The performance of the Colts defense in close games is also somewhat surprising. The realization the the defense is stingiest when it is in a close game but behind is probably not what many Colts fans would expect. Down less than a touchdown the defense either creates a turnover or forces a punt 76-percent of the time.
Meanwhile, with the oft-discussed and highly coveted lead it manages to give up scores more often than at any other time in the game, besides when it is playing in a deep hole. Frankly, I would have suspected the behind and ahead less than a score statistics to be flipped, based upon the Colts defense’s reputation.
The defensive statistics when the score it tied suggest that generally the Colts defense probably comes into each game a little flat, assuming many of the tied scores are early in each contest. Few turnovers are created and Colts’ opponents score on half of their possessions when the score is locked up.
Behind 7 < 14
13 Poss│123 Rush Yd│237 Pass Yd│3 TD│2 FG│1 Int│1 FTO│4 Punt
45% Score│19% TO│36% Punt (2 Possessions end half)
1 Poss│9 Rush Yd│16 Pass Yd│1 FG
Possibly the most frustrating performance for the Colts defense is when it is playing from behind. Similar to when the game is tied, the defense is not very opportunistic and allows the opponent to score on half of its possessions. The good news is that half of those scores are field goals but putting the offense back on the field in a bigger hole is certainly not the goal.
The other statistic that jumps out when the Colts are behind in a game, whether the game is close or starting to get out of reach, is in the running game. The Colts defense gave up only 197 total running yards in twelve games when they were down in the game. This is somewhat shocking as, at these times, opponents are more likely to run the ball to milk time from the clock and keep Manning and the offense on the sidelines in these situations.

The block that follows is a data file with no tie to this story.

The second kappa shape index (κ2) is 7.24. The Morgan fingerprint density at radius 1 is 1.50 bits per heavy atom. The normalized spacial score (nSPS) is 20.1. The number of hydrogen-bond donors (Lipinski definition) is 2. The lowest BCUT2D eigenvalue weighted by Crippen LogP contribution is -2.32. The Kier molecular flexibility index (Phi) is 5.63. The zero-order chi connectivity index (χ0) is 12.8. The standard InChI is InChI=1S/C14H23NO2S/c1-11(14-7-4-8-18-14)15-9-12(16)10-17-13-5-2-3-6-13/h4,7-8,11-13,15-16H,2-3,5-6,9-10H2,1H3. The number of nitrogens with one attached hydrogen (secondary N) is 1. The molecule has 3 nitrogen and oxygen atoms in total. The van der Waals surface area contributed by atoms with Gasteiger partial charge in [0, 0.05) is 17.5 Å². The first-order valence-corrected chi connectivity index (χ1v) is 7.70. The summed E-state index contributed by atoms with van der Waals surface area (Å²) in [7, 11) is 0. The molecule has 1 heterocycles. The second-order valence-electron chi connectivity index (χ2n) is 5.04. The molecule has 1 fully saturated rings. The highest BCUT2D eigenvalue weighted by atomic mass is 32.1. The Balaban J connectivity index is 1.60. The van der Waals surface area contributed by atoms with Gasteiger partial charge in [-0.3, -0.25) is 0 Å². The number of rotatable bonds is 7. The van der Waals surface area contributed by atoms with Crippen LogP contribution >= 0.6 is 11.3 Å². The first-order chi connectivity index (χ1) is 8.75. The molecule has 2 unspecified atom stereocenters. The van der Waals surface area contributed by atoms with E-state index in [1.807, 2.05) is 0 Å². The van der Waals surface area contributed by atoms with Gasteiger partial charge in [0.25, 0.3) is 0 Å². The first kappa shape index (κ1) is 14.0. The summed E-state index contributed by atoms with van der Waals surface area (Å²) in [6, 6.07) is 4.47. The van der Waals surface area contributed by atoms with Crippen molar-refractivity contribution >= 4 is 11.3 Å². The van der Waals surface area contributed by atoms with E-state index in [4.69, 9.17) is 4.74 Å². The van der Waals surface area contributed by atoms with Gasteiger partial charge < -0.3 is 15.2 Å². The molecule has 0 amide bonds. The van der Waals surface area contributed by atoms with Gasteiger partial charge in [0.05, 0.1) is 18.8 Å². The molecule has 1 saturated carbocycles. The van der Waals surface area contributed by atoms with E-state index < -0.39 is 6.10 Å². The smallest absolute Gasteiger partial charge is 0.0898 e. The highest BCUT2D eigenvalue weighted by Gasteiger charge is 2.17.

The glaring fact is, like it or not, if an opponent simply lines up and tries to run the ball on the Colts and the defense is intent on rendering that opponent’s ground game ineffective, it succeeds in doing so.
Needless to say, a lot of positives and negatives can be picked from these numbers. First, the Colts offense is ruthless once it has a bead on an opponent’s weakness. Second, the Colts defense can stop the run when it wants to and when it needs to. Third, the Colts reliance solely on the passing game when the offense is playing from behind tends to lead to inefficiency and increase the likelihood of turnovers. Fourth, when the Colts defense has a lead and has every opportunity to wreak havoc on the opposing offense’s air attack, it tends to give up a lot of passing yards despite having obvious opportunities to make an opponent pay.
These are the four observations that jump out the most to me. Which observations would you make? What other circumstances, that I did not discuss, likely skew some of the numbers to give the offense and defense a misleadingly positive or negative representation? I look forward to your discussion.